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I have been told by a few people that when reloading military .223/5.56 that the casings are thiicker and require less powder because of pressure. I have also read that the .223/5.56 brass usually isn't thicker that pertains more to the military 308 and 30-06 round. Was wonder on others expierence with .223 military brass, and if it is safe to reload at the specs for commercial brass how to determine how much to decrease the powder by if needed.

Kinda wordy but hopefully makes sense to some of you. Thanks:confused:
Military brass is thicker and a good rule of thumb is to reduce your starting charge by 10%. Make sure you trim your brass to 1.75" especially once fired military brass. For powder I have always used either Accurate 2230 or Winchester 748.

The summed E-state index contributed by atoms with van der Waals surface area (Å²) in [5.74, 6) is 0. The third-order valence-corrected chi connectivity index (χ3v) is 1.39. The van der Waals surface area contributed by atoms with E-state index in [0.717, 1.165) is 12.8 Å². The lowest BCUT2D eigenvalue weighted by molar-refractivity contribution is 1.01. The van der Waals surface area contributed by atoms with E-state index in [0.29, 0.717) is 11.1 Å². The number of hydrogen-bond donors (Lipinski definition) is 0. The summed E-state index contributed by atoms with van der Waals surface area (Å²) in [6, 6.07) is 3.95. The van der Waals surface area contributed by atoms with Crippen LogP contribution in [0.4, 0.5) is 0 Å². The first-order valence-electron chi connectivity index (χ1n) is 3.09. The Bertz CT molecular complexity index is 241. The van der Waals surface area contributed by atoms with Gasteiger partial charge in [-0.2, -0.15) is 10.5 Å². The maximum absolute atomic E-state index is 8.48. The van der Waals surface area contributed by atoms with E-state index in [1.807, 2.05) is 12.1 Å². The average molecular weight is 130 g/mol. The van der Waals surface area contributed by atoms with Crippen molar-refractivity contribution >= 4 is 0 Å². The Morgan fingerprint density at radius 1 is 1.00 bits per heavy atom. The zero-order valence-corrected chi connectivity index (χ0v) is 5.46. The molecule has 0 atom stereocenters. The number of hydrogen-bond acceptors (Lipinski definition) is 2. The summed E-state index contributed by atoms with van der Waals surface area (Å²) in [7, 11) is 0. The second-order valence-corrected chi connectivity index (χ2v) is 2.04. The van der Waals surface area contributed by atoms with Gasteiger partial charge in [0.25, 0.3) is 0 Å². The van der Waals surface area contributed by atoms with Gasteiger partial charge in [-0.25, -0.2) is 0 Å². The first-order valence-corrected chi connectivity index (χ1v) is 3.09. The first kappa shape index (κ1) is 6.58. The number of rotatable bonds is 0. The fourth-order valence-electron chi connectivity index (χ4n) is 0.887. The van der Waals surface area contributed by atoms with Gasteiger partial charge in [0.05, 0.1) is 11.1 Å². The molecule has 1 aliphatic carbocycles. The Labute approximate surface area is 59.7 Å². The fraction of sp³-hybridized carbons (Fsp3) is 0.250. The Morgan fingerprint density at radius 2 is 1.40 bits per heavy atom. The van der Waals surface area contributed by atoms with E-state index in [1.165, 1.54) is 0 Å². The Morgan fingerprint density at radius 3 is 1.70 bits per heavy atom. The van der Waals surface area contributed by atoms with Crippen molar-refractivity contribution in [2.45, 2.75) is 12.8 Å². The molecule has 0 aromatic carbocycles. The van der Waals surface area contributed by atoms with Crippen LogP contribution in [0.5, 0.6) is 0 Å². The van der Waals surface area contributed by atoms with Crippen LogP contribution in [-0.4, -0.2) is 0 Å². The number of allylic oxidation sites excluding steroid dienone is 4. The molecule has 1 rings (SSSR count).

Yes, 10% reduction is a good starting point. One more time. Check the round with a chronograph. If you are truly trying to make 5.56 NATO rounds for a gun chambered for that, you sure don't want to be making loads that have a speed of 2800 fps when factory XM183 is more like 3150 fps. The reverse applies if your intent is to make .223 loads.

I don't understand reloaders who don't check their loads with a chronograph to see what they really have. It's also a protection against unknowingly making rounds that are too hot.

I know for a fact that my XM193 reloads have powder charges that are within min/max recommendations from the manufacturer, and that my bullet speeds are 3150 fps from a 20" 1:9 barrel. That's a good feeling.


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